This week derivatives association ISDA published a paper analyzing how banks could use effective hedging for certain crypto-assets to reduce balance sheet exposures. This follows last year’s publication of proposed rules by the Basel Committee for Banking Supervision, which envisage stringent capital requirements for bank cryptocurrency exposures, giving them a 1250% risk weighting. Additionally, hedging was not counted.
The Basel crypto-asset context
The Basel Committee grouped crypto-assets into a first group of lower risk tokenized conventional assets and stablecoins versus cryptocurrencies in a second group.
A combined industry response to the Basel consultation argued that this second group be split into 2a and 2b, with only Bitcoin and Ether being classified as 2a for now. If there are very liquid markets for these crypto-assets and derivatives are clearable at a qualified central counterparty, then they believe the treatment should be different.
For these group 2a crypto-assets, it’s suggested that conventional risk reduction approaches be recognized, such as hedging, collateralization and counterparty netting. In other words, if a bank writes a derivative for crypto-assets and hedges it, then that hedge should be allowed to be offset for the Basel rules.
However, it was more or less accepted by the group that the 1250% risk-weighting applies to other riskier crypto-assets as well as limited hedging.
That industry response to the Basel Committee last year was from ISDA plus eight other capital market associations, including SIFMA.
ISDA’s hedging findings
This week’s paper from ISDA looks more deeply at the potential for hedging in the more liquid markets. Its analysis was on two fronts. Firstly, it investigated the difference between the cash and futures market prices, the basis. And secondly, it explored whether the hedging instruments available are effective.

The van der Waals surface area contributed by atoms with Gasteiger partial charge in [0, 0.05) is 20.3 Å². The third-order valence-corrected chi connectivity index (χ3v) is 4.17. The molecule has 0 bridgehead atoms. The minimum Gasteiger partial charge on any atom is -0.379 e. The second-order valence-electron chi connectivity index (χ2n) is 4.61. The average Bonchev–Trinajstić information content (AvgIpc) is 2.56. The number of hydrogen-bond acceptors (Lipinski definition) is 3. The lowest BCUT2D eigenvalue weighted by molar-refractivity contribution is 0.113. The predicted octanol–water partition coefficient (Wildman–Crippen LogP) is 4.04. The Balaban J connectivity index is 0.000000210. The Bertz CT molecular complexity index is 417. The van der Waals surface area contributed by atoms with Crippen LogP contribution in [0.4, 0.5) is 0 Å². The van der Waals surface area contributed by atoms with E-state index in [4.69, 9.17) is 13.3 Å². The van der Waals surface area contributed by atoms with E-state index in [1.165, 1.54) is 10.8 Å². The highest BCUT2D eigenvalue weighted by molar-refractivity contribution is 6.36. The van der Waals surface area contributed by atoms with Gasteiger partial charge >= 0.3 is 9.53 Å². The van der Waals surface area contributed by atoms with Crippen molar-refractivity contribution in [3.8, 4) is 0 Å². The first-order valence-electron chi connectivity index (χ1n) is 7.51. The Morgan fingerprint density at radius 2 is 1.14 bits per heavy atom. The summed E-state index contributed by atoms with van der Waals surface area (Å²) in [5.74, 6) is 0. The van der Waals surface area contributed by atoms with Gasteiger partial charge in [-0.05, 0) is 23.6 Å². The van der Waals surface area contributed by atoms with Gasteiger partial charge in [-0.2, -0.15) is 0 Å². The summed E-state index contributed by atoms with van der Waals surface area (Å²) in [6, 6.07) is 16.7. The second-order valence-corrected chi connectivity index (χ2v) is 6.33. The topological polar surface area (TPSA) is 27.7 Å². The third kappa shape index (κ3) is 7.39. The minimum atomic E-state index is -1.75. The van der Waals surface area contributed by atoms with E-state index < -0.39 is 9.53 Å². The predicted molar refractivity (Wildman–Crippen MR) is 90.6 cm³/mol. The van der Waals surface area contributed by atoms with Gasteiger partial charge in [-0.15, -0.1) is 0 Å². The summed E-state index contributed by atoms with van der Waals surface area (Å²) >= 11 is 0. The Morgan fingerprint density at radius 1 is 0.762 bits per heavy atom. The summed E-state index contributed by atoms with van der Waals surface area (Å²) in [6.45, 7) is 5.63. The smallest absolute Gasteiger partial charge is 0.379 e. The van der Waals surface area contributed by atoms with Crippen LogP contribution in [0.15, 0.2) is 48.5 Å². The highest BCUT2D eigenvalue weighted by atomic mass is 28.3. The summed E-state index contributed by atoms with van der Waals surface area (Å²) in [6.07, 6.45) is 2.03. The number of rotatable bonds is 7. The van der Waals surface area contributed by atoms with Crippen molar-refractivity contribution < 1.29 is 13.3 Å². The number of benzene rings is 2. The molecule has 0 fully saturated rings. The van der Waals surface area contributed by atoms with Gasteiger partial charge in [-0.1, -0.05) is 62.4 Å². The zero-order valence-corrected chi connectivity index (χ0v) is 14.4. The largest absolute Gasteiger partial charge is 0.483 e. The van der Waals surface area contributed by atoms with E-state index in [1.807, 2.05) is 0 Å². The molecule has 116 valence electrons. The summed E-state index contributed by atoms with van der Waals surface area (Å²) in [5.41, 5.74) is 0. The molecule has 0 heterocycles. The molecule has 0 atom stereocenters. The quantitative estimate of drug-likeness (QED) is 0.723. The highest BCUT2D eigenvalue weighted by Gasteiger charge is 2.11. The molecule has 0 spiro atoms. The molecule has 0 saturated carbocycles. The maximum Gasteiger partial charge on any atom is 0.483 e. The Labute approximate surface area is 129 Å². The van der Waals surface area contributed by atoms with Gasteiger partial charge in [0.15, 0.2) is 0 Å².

ISDA found that the basis is higher for Ether and Bitcoin, but of a similar order of magnitude to stocks. Looking at the futures for major U.S. stock indices, the maximum absolute basis varied from 5.5% to 6.1% for stock indices with the higher figure for the NASDAQ 100. In contrast, for Ether the figure was 7.9% and 10.9% for Bitcoin.
Regarding the ability to hedge Bitcoin and Ether, ISDA explored CME and Eurex traded derivatives and ETFs and found them all to be effective, provided the crypto-asset was hedged with its associated ETF or future. The popular Grayscale Trusts were not effective hedges. Grayscale’s $13 billion Bitcoin trust currently has a 30% discount to net asset value. Despite a perception that many cryptocurrency prices are correlated with each other, ISDA also found that cross hedging between Bitcoin and Ether is not effective.
Meanwhile, the Basel Committee is planning another round of consultations on the topic over the next few months. It looks like it doesn’t intend a significantly relax its proposals. Some banks are moving ahead, such as Goldman and Nomura launching their first OTC derivatives trades.